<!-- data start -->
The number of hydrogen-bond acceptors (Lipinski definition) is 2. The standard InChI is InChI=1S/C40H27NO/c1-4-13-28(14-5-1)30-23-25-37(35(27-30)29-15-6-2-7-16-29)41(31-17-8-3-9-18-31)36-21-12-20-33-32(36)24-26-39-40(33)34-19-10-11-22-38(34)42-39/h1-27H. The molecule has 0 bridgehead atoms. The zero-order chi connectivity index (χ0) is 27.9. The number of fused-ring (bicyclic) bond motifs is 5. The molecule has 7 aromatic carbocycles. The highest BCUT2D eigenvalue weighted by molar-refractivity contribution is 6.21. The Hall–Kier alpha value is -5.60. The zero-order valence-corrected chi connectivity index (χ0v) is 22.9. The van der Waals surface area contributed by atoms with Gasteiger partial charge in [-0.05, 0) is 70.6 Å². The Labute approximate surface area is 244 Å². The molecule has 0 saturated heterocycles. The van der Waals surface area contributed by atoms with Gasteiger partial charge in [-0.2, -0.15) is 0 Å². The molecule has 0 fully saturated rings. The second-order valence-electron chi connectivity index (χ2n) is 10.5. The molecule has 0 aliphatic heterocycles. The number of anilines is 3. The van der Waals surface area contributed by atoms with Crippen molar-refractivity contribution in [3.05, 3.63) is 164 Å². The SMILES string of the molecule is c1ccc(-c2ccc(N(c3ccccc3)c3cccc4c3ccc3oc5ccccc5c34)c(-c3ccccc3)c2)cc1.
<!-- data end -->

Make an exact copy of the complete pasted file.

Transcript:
The number of hydrogen-bond acceptors (Lipinski definition) is 2. The standard InChI is InChI=1S/C40H27NO/c1-4-13-28(14-5-1)30-23-25-37(35(27-30)29-15-6-2-7-16-29)41(31-17-8-3-9-18-31)36-21-12-20-33-32(36)24-26-39-40(33)34-19-10-11-22-38(34)42-39/h1-27H. The molecule has 0 bridgehead atoms. The zero-order chi connectivity index (χ0) is 27.9. The number of fused-ring (bicyclic) bond motifs is 5. The molecule has 7 aromatic carbocycles. The highest BCUT2D eigenvalue weighted by molar-refractivity contribution is 6.21. The Hall–Kier alpha value is -5.60. The zero-order valence-corrected chi connectivity index (χ0v) is 22.9. The van der Waals surface area contributed by atoms with Gasteiger partial charge in [-0.05, 0) is 70.6 Å². The Labute approximate surface area is 244 Å². The molecule has 0 saturated heterocycles. The van der Waals surface area contributed by atoms with Gasteiger partial charge in [-0.2, -0.15) is 0 Å². The molecule has 0 fully saturated rings. The second-order valence-electron chi connectivity index (χ2n) is 10.5. The molecule has 0 aliphatic heterocycles. The number of anilines is 3. The van der Waals surface area contributed by atoms with Crippen molar-refractivity contribution in [3.05, 3.63) is 164 Å². The SMILES string of the molecule is c1ccc(-c2ccc(N(c3ccccc3)c3cccc4c3ccc3oc5ccccc5c34)c(-c3ccccc3)c2)cc1.